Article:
# Make a Bungee Scale Activity

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Updated on Aug 6, 2013

Because your child’s favorite plush cat is bigger than a small brick, she probably thinks Kitty weighs more. But weight is more complex than the size of an object. Introduce the concept of weight to your child by making a fun and easy-to-use bungee scale! This project will enhance your child's understanding of weight and will even provide her will a foundation for understanding more complex scientific principles such as density and gravity.

### What You Need:

• A large plush toy (we used a kitty)
• A dense object (we used a brick)
• A variety of other objects, some of which are deceptively heavy or light
• Bungee cord
• Bucket
• Roll of paper
• Marker

### What You Do:

1. Find a rod with a wall behind it to build your scale. You can use a rod in a closet or perhaps a rod on a rolling rack set near a wall.
2. Fasten the bungee cord to the bucket. You may need to wrap the bungee cord around the bucket’s handle and secure the fastener to the cord itself.
3. Hang this from the rod.
4. Place the objects that you plan to weigh near the scale. You will need a large plush toy (kitty), a smaller dense object (brick), and a variety of other objects.
5. Don’t let your child pick anything up yet, but explain to her that she is going to help you arrange the objects by how much they weigh. Begin with Kitty and the brick. Which does she think is heavier?  She will probably say her toy since it is bigger. Set them back down with the object she thinks is lighter to the left.
6. Now show her another one of the objects. Does she think it is lighter than Kitty? Heavier than the brick? Or somewhere in the middle. Arrange the objects in order, lightest to heaviest.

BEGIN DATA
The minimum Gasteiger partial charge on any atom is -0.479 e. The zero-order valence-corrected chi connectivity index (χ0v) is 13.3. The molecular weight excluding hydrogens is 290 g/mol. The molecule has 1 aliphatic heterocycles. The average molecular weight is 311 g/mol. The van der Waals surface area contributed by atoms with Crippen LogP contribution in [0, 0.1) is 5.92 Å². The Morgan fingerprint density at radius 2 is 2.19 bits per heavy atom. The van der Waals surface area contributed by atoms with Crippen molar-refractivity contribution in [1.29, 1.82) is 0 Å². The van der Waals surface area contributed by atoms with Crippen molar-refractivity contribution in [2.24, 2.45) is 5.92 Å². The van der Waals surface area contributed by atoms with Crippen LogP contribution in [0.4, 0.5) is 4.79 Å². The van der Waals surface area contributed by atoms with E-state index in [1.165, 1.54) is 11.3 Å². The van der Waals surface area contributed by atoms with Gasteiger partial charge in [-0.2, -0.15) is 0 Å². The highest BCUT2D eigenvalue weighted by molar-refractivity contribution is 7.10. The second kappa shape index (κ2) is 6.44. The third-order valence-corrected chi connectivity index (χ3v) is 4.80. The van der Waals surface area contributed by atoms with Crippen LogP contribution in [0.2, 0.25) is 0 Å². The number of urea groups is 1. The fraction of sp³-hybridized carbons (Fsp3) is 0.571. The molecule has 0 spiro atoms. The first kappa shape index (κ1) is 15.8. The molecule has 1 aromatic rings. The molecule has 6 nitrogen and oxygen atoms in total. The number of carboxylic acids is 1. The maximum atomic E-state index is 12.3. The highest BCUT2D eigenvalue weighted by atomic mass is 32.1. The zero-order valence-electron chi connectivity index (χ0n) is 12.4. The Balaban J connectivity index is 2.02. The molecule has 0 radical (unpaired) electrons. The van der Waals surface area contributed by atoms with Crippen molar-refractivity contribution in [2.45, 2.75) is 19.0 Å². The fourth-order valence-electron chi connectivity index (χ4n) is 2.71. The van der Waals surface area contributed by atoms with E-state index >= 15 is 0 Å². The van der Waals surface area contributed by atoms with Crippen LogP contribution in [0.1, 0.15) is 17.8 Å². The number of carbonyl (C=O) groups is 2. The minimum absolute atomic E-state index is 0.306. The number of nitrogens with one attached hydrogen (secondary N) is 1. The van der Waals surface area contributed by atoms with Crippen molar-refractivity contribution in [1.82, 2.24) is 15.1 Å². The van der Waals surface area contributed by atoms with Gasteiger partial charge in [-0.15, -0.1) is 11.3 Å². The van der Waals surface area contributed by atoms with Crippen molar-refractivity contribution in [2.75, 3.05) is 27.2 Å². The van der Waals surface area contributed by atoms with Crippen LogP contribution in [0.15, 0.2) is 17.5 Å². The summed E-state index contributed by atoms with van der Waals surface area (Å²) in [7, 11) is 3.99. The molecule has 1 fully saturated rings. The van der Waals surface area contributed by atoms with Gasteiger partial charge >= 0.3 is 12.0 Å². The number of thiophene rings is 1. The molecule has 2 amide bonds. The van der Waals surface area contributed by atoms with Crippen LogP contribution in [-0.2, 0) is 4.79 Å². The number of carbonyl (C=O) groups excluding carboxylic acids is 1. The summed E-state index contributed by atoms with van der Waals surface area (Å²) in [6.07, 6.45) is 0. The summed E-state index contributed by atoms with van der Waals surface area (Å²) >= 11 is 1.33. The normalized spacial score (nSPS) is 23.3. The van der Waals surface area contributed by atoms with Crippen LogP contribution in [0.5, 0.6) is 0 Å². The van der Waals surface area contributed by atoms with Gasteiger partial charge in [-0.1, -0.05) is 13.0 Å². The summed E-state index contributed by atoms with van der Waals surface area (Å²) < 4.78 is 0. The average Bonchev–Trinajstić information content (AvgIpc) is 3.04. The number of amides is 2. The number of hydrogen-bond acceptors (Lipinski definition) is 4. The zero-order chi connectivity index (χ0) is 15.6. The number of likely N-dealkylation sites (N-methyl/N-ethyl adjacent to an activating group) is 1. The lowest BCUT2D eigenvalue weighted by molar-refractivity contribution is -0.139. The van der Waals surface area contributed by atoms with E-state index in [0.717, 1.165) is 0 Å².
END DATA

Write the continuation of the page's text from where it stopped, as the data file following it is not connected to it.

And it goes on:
7. Take a photo of the row of objects so that you can compare this line up with the results you get when you weigh each object.
8. Explain that you are going to weigh things using your scale. The heavier each object is, the farther down the bucket will go.
9. Have her put the plush toy in the bucket. How far does the bucket drop? Draw a mark even with the top of the bucket. Label the mark – Kitty.
10. Now weigh the brick. Again, make a mark at the top of the bucket and label the mark – Brick. It is lower than the mark for the Kitty because the brick weighs more.
11. Continue until you have weighed each object and marked it on the paper. Arrange the objects by their actual weight. How does this line up compare to the lineup in the photo?

As an add-on to this activity, encourage your child to arrange the objects on the ground in order of their weight.

Adapted with permission from "Count On Math: Activities for Small Hands and Lively Minds." Copyright 1997 by Pam Schiller and Lynne Peterson. Used with permission of Gryphon House, Inc., Maryland. All Rights Reserved.